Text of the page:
The Biden administration this week sanctioned a Lebanon-based travel company and three businessmen for financially supporting US-designated terrorist organization Hizballah. The sanctions target Dar Al Salam for Travel & Tourism and three of its founders: Adel Diab, Ali Mohamad Daoun, and Jihad Salem Alame for raising and laundering funds for Hizballah while Lebanon is in the midst of its greatest economic crisis. A few days later, OFAC sanctioned additional individuals and entities linked to Hizballah.

Fraud and Abuse

The Justice Department has charged four Belarussian government officials with aircraft piracy for diverting a Ryanair plane to arrest a dissident journalist last May. Leonid Mikalaevich Churo, Oleg Kazyuchits, Andrey Anatolievich LNU, and FNU LNU (last name unknown, first name unknown) allegedly engineered the diversion of Ryanair Flight 4978, which was carrying four US nationals and more than 100 other passengers on board, to arrest Roman Protasevich. Churo—the only one of the four who is sanctioned by OFAC—was the Director General of Belaeronavigatsia, the Belarusian state air navigation authority, personally communicated the false bomb threat to staff at the Minsk air traffic control center before the flight even took off from Athens, and directed the control center to divert the flight to Minsk in response to the “threat.” Kazyuchits was the Deputy Director General of Belaeronavigatsia, who directed Belarusian air traffic authorities to falsify incident reports about the diversion of the flight. The others were officers of the Belarusian state security services, who participated in communications about the fake bomb threat.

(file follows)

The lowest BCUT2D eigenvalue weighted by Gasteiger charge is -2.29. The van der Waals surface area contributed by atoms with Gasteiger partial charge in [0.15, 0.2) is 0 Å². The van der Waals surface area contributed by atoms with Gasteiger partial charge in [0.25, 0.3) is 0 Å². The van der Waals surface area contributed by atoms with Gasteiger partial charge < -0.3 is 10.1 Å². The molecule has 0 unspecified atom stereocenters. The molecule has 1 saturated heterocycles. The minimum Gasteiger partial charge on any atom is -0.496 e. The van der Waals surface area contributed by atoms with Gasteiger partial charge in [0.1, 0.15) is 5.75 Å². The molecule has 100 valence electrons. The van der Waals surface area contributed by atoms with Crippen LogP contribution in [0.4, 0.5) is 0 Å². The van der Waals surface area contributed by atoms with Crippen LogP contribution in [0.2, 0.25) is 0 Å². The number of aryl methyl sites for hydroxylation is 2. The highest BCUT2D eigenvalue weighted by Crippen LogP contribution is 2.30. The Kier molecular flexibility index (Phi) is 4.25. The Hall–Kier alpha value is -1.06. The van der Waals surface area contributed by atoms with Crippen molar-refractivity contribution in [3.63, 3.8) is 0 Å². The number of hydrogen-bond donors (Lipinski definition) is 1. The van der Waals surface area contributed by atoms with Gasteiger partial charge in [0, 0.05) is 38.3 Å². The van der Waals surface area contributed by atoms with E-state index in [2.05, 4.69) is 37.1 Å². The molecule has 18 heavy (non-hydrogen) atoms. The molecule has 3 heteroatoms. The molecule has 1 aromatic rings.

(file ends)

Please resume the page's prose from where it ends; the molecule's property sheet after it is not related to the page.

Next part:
Illicit actors are using new techniques, such as global navigation satellite system (GNSS) manipulation, to evade sanctions on maritime trade. Instances of GNSS manipulation, which allow vessels to report false information about their location, have increased dramatically over the past year, according to research by maritime analytics firm Windward. GNSS manipulation is more complex than “going dark” – a technique criminals use to hide vessels’ movements by switching off their location reporting devices. With this new method, information is still reported, but the location data being fed into transmitters is computer-generated.